Threats: Two million employees increases exposure to increasing wages and high healthcare costs. Tight labor markets, increased overtime, government mandated increases in minimum wages and a higher proportion of full-time employees are resulting in an increase in labor costs, which could materially impact the company's results of operations ("Data Monitor"). This is likely to be even more true with new Obamacare regulations that will soon be put into place that will likely have an impact on Walmart stores that have many part-time employees currently not receiving benefits.
Volatility in commodity prices and cost inflation will pressurize margins. The inflation for producers has been increasing at a faster pace than consumer's inflation leading to higher costs for producers. The cost inflation retuned and the food and grocery industry has little pricing power, the factors which have been pressurizing margins ("Data Monitor").
Increasing resistance to expansion from local organizations and authorities. A review and analysis by an industry related report suggested that on average, a Walmart store gets 84% of its business from existing stores. Another report documented that Walmart received more than $1 billion in subsidies from state and local governments through tax breaks and paying for roads and utility connections at many of its new stores.
A market analysis report estimated that for every new Walmart supercenter that opens, two local supermarkets will close. For this reason any many more Walmart has been facing severe resistance from several groups when it plans to open new stores ("Data Monitor").
Key Employees: Particularly when evaluating how to expand a company it is important to look at the current key employees that a company has to see if any of these people might be fit to work in this new environment. Some of the key employees are of source those associates that have Chief at the beginning of their title such as the Chief Executive Officer (also the president) Michael Duke, the Chief Financial officer Charles Holley, and the Chief Administrative Office Rollin Ford. However it is important to look at the other people who will have an effect on the expansion of Walmart, particularly into other countries.
These people include Neil Ashe, the President and Chief Executive Officer of Global e-commerce, M. Susan Chambers the Executive Vice President of Global people, and C. Douglas McMillon the President and Chief Executive Officer of Walmart International ("People"). There is absolutely other employees that will play an integral role in the successful implementation of Walmart in foreign countries but these are the executives that will likely spearhead the effort.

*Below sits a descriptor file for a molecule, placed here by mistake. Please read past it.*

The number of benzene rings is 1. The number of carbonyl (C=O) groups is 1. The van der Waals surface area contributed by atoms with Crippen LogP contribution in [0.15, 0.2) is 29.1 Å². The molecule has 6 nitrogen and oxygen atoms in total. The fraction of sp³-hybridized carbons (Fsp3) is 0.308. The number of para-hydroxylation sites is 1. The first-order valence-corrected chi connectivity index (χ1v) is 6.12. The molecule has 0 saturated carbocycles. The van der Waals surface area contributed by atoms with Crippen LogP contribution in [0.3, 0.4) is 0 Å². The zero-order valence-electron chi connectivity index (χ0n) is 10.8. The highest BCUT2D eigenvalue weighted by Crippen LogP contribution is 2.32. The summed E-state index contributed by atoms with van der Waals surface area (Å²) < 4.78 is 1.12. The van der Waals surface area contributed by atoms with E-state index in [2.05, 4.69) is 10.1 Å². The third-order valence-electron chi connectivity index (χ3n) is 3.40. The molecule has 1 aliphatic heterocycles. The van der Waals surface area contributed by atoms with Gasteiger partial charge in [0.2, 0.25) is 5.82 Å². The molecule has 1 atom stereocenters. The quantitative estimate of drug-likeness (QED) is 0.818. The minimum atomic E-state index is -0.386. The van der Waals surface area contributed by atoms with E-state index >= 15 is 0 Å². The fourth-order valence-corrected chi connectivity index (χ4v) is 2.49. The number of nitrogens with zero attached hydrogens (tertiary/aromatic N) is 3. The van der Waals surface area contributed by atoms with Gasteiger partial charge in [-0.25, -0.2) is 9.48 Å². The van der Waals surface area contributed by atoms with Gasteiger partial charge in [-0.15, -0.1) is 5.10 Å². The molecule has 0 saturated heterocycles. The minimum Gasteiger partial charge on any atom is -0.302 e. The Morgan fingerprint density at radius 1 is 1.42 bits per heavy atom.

Paraguay Country Profile Introduction: Paraguay is a country of rural plains and muddy rivers, bordered by out of control jungles and dotted with lichen-stained towns and cities. Tucked away in the tropical belly of South America, landlocked and dwarfed by Bolivia, Brazil, and Argentina, most travelers take its anonymity as a cue to skip it and continue on to more exotic places. If you do decide to go, you will be surprised to find a beautiful, humid, strikingly green countryside best explored by boat or on horseback.
The indigenous Guaraní people play sentimental European songs on giant harps. Huge Ciudad del Este shopping malls stand next to thundering, tropical waterfalls. Unpaved roads lead to a multibillion-dollar dam called Itaipú. Architectural jewels punctuate Asunción’s squalor, while German Mennonite colonies scratch out a good living on the inhospitable Chaco.
In the south, majestic Jesuit ruins in Encarnación hint at a lost utopia. Paraguay's history is brutal and sad. Everywhere you go you will find references to the 19th-century War of the Triple Alliance, a lonely, ill-advised conflict against the combined might of Brazil, Argentina, and Uruguay that almost wiped out Paraguay's male population. Paraguay's isolation was compounded by a 20th century marked by military coups and long dictatorships. It is only recently that the country has opened up. Today, Paraguay is a destination for those who want the new and colorful and can tolerate the occasional discomfort. Its greatest assets are unexplored national parks with excellent wildlife, bird watching, and unlimited potential for ecotourism.
Executive Summary: This report serves to inform the reading of the history, physical setting, financial structure, governmental structure, as well as other features pertaining to Paraguay. A large portion of this paper is dedicated to the history of Paraguay, both early and as of late. From early conquistadors such as Juan Díaz de Solís, to late dictators such as President Estigarribia, Paraguay’s history is covered. The tropical physical settings, as well as its climate, are also enclosed in the report.